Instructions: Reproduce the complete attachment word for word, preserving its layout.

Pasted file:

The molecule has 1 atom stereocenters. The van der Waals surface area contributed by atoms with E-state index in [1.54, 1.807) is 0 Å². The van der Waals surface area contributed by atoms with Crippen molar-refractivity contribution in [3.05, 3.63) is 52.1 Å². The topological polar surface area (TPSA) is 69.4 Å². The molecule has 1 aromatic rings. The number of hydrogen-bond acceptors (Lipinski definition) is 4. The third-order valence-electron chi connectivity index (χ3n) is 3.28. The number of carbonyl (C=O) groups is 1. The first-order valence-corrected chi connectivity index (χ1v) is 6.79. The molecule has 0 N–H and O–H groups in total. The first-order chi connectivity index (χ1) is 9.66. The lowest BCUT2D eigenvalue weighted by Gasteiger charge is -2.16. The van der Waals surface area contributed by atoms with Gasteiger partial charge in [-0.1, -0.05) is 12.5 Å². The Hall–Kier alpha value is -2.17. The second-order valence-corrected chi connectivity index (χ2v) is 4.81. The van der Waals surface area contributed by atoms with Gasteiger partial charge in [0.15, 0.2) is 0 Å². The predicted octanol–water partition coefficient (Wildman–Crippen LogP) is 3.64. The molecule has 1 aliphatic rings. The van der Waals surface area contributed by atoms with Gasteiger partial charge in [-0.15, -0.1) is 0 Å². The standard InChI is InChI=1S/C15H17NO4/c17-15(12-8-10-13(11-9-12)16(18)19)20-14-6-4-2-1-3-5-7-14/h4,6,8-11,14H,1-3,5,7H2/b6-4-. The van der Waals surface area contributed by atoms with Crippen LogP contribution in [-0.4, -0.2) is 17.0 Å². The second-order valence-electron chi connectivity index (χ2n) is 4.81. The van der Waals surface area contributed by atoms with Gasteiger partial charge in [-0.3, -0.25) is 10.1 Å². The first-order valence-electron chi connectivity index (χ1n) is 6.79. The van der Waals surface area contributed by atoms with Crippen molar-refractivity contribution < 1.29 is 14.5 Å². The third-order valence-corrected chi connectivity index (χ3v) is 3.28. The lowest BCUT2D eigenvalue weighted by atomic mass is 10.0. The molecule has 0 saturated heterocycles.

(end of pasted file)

The molecule has 1 atom stereocenters. The van der Waals surface area contributed by atoms with E-state index in [1.54, 1.807) is 0 Å². The van der Waals surface area contributed by atoms with Crippen molar-refractivity contribution in [3.05, 3.63) is 52.1 Å². The topological polar surface area (TPSA) is 69.4 Å². The molecule has 1 aromatic rings. The number of hydrogen-bond acceptors (Lipinski definition) is 4. The third-order valence-electron chi connectivity index (χ3n) is 3.28. The number of carbonyl (C=O) groups is 1. The first-order valence-corrected chi connectivity index (χ1v) is 6.79. The molecule has 0 N–H and O–H groups in total. The first-order chi connectivity index (χ1) is 9.66. The lowest BCUT2D eigenvalue weighted by Gasteiger charge is -2.16. The van der Waals surface area contributed by atoms with Gasteiger partial charge in [-0.1, -0.05) is 12.5 Å². The Hall–Kier alpha value is -2.17. The second-order valence-corrected chi connectivity index (χ2v) is 4.81. The van der Waals surface area contributed by atoms with Gasteiger partial charge in [0.15, 0.2) is 0 Å². The predicted octanol–water partition coefficient (Wildman–Crippen LogP) is 3.64. The molecule has 1 aliphatic rings. The van der Waals surface area contributed by atoms with Gasteiger partial charge in [-0.15, -0.1) is 0 Å². The standard InChI is InChI=1S/C15H17NO4/c17-15(12-8-10-13(11-9-12)16(18)19)20-14-6-4-2-1-3-5-7-14/h4,6,8-11,14H,1-3,5,7H2/b6-4-. The van der Waals surface area contributed by atoms with Crippen LogP contribution in [-0.4, -0.2) is 17.0 Å². The second-order valence-electron chi connectivity index (χ2n) is 4.81. The van der Waals surface area contributed by atoms with Gasteiger partial charge in [-0.3, -0.25) is 10.1 Å². The first-order valence-electron chi connectivity index (χ1n) is 6.79. The van der Waals surface area contributed by atoms with Crippen molar-refractivity contribution < 1.29 is 14.5 Å². The third-order valence-corrected chi connectivity index (χ3v) is 3.28. The lowest BCUT2D eigenvalue weighted by atomic mass is 10.0. The molecule has 0 saturated heterocycles.